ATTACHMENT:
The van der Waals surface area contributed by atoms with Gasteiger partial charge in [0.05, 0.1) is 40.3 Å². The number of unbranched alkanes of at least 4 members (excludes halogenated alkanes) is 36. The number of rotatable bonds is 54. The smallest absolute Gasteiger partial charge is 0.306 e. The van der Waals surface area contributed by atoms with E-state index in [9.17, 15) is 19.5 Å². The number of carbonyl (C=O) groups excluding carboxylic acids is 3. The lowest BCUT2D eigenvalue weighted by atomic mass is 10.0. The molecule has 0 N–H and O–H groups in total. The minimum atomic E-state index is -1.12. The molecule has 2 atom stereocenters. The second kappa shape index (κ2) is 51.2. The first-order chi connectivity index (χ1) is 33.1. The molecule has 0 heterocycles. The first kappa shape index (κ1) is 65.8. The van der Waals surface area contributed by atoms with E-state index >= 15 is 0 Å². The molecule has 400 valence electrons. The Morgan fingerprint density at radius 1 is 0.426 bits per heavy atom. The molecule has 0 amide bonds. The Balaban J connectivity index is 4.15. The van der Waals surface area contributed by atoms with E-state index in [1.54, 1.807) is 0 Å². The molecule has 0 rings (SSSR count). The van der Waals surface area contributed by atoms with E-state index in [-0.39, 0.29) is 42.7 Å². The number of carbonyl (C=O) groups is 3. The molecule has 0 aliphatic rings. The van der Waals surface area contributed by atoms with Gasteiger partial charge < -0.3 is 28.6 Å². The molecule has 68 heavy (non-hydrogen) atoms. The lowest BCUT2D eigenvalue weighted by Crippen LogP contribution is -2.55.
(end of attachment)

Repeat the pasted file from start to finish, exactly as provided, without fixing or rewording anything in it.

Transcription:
The van der Waals surface area contributed by atoms with Gasteiger partial charge in [0.05, 0.1) is 40.3 Å². The number of unbranched alkanes of at least 4 members (excludes halogenated alkanes) is 36. The number of rotatable bonds is 54. The smallest absolute Gasteiger partial charge is 0.306 e. The van der Waals surface area contributed by atoms with E-state index in [9.17, 15) is 19.5 Å². The number of carbonyl (C=O) groups excluding carboxylic acids is 3. The lowest BCUT2D eigenvalue weighted by atomic mass is 10.0. The molecule has 0 N–H and O–H groups in total. The minimum atomic E-state index is -1.12. The molecule has 2 atom stereocenters. The second kappa shape index (κ2) is 51.2. The first-order chi connectivity index (χ1) is 33.1. The molecule has 0 heterocycles. The first kappa shape index (κ1) is 65.8. The van der Waals surface area contributed by atoms with E-state index >= 15 is 0 Å². The molecule has 400 valence electrons. The Morgan fingerprint density at radius 1 is 0.426 bits per heavy atom. The molecule has 0 amide bonds. The Balaban J connectivity index is 4.15. The van der Waals surface area contributed by atoms with E-state index in [1.54, 1.807) is 0 Å². The molecule has 0 rings (SSSR count). The van der Waals surface area contributed by atoms with E-state index in [-0.39, 0.29) is 42.7 Å². The number of carbonyl (C=O) groups is 3. The molecule has 0 aliphatic rings. The van der Waals surface area contributed by atoms with Gasteiger partial charge < -0.3 is 28.6 Å². The molecule has 68 heavy (non-hydrogen) atoms. The lowest BCUT2D eigenvalue weighted by Crippen LogP contribution is -2.55.